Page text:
void MyStruct::serialize(FILE* file) // or stream
{
    int size = sizeof(this);
    fwrite(&size, sizeof(int), 1, file); // write size
    fwrite(this, 1, size, file);         // write raw bytes of struct
}

reduces the necessity to copy the struct.

2 - yes, your code makes the serialized bytes dependent on your platform, compiler and compiler settings. this is not good or bad, if the same binary writes and reads the serialized bytes, this might be beneificial because of simplicity and performance. But it is not only endianness, also packing and struct layout affects compatibility. For instance a 32bit or a 64bit version of your app will change the layout of our struct quite for sure. Finally serializing the raw footprint also serializes padding bytes - the bytes the compiler might put between struct fields, an overhead undesirable for high traffic network streams (see google protocol buffers as they hunt every bit they can save).

EDIT:

i see you added "embedded". yes, then such simple serialize / deserialize (mirror implementation of the above serialize) methods might be a good and simple choice.

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+1, and thanks :) –  w00te Nov 15 '11 at 16:25
    
And stdio's FILE pointers are a C++ way of serialization? I know you mentioned a stream in the comment, but it doesn't belong into a comment, but into the code! Otherwise the idea of passing the file or stream to the function is of course a better idea than allocating a new buffer in each function invocation. –  Christian Rau Nov 15 '11 at 16:46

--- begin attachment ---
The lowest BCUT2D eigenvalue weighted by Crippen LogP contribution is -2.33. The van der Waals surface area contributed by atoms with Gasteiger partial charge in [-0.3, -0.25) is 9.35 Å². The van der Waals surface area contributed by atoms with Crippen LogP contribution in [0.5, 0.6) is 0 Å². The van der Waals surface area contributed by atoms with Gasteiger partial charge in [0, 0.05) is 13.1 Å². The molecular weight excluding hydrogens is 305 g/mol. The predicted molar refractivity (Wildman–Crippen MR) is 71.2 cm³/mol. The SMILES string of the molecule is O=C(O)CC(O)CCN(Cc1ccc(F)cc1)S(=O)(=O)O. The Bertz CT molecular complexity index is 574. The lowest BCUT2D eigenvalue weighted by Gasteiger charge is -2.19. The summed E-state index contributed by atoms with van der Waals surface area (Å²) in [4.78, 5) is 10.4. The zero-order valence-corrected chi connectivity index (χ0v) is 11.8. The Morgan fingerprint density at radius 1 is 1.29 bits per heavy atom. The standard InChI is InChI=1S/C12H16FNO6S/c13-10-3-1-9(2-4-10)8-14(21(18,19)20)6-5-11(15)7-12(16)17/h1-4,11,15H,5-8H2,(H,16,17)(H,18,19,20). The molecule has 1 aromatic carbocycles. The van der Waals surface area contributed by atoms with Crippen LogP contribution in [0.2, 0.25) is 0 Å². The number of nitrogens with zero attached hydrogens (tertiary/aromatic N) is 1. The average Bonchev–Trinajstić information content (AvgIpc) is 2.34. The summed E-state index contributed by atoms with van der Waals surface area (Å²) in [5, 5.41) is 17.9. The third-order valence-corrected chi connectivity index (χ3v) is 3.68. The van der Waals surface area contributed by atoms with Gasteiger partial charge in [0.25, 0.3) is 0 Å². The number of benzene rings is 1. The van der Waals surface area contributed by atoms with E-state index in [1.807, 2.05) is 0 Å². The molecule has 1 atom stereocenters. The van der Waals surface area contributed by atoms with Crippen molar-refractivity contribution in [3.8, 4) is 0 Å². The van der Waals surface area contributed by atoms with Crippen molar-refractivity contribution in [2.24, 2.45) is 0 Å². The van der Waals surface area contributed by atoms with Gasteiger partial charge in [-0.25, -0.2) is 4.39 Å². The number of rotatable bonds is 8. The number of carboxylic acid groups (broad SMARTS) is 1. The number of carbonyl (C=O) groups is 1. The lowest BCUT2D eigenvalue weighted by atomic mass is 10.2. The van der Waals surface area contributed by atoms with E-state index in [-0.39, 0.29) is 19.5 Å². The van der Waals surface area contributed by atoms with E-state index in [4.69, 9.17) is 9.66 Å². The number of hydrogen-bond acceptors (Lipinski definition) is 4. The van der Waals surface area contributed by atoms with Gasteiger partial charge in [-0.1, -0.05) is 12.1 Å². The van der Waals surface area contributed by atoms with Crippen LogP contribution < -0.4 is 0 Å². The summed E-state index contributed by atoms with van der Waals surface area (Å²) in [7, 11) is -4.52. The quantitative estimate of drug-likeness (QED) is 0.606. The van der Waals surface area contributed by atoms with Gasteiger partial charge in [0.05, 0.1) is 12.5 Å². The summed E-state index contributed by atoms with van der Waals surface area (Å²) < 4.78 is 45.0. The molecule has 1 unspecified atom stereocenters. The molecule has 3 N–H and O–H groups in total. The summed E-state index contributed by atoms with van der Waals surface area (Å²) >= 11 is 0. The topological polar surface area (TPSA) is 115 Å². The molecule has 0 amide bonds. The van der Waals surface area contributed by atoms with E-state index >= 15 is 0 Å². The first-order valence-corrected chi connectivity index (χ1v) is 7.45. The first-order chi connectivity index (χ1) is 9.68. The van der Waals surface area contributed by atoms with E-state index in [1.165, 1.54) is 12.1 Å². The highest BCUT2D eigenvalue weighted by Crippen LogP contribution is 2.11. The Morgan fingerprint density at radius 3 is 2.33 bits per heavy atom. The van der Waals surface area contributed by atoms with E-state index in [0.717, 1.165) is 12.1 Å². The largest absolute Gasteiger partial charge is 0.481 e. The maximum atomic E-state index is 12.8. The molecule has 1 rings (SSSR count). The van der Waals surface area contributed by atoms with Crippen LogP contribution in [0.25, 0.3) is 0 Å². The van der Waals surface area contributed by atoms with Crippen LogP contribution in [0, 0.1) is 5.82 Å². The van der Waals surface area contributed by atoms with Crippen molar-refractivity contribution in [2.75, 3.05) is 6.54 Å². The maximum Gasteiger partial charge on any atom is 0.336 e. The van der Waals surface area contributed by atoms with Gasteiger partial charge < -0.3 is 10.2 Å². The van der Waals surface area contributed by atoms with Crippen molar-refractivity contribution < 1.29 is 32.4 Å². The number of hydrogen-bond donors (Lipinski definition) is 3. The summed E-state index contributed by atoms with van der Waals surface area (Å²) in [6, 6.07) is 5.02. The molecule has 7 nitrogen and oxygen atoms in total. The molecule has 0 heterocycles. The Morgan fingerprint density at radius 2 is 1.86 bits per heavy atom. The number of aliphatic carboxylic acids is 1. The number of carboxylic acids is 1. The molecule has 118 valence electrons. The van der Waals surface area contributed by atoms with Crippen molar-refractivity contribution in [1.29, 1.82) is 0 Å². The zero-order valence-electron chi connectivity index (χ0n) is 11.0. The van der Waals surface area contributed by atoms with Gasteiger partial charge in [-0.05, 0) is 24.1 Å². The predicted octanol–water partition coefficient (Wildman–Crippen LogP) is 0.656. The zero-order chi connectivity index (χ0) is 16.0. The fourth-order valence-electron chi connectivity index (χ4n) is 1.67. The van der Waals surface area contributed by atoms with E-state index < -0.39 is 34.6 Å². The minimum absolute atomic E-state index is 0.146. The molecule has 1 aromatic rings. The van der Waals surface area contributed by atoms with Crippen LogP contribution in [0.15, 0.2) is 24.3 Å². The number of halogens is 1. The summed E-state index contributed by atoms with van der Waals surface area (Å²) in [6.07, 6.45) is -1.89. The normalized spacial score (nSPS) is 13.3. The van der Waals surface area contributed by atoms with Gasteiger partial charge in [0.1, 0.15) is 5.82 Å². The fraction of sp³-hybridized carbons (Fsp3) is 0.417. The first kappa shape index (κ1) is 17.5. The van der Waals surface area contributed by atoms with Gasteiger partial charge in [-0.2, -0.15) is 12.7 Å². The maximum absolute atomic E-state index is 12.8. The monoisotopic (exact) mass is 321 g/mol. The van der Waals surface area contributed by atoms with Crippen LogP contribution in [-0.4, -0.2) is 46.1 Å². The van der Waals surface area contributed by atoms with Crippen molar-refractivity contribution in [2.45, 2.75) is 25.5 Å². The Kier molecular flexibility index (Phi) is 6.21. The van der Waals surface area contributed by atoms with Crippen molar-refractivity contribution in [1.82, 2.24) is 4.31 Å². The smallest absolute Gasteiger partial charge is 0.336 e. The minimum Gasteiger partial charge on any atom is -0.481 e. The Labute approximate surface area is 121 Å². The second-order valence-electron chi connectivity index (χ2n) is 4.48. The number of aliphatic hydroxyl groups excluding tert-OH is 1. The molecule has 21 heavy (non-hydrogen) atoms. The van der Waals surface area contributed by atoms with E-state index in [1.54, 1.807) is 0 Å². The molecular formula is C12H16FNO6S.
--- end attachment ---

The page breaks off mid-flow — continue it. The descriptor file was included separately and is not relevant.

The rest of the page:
Well, I get your point. The c++ way would be a std::ostream, yes. But in particular the std::stream libraries often come with surprises and there is nothing wrong going down to the raw c API, in particular the quite platform neutral file api. Here, avoiding std::stream frees for instance from thinking about thhose libraries internal buffering and flushing. If its really just saving structs in a file and I do not really know the internals of std::stream I have to deal with, raw files are just pragmatic, simple and surely faster than std::stream. –  citykid Nov 15 '11 at 17:37
    
@thomas Can't stdio FILEs use buffering, too? And I'm not sure if fwrite is really any faster than ostream::write, maybe by a function call, which will be outruled by the writing itself, anyway. Of course you don't use operator<< for binary serialization. I just don't see how out.write(...) would be any different from fwrite(FILE, ...), except for being the C++ way, which the OP asked for. –  Christian Rau Nov 15 '11 at 18:33
    
well, the "c++ way" as shown in many text books and what "true c++ programmers" do is not the same. I am not for a side show discussion here, should suffice to say that many if not most great c++ shops limit iostreams. As we talked here protocol buffers, grab the C++ source and find FILE* there. What I do agree is that FILE* looks C-ish therefore I personally carefully use int as file handles, and for *nix, windows compatility this is ok. Yes, many or most knowledgeable C++ programmers do binary file or socket accesss at stdio level, for many reasons. And I left room for the others ... –  citykid Nov 23 '11 at 16:44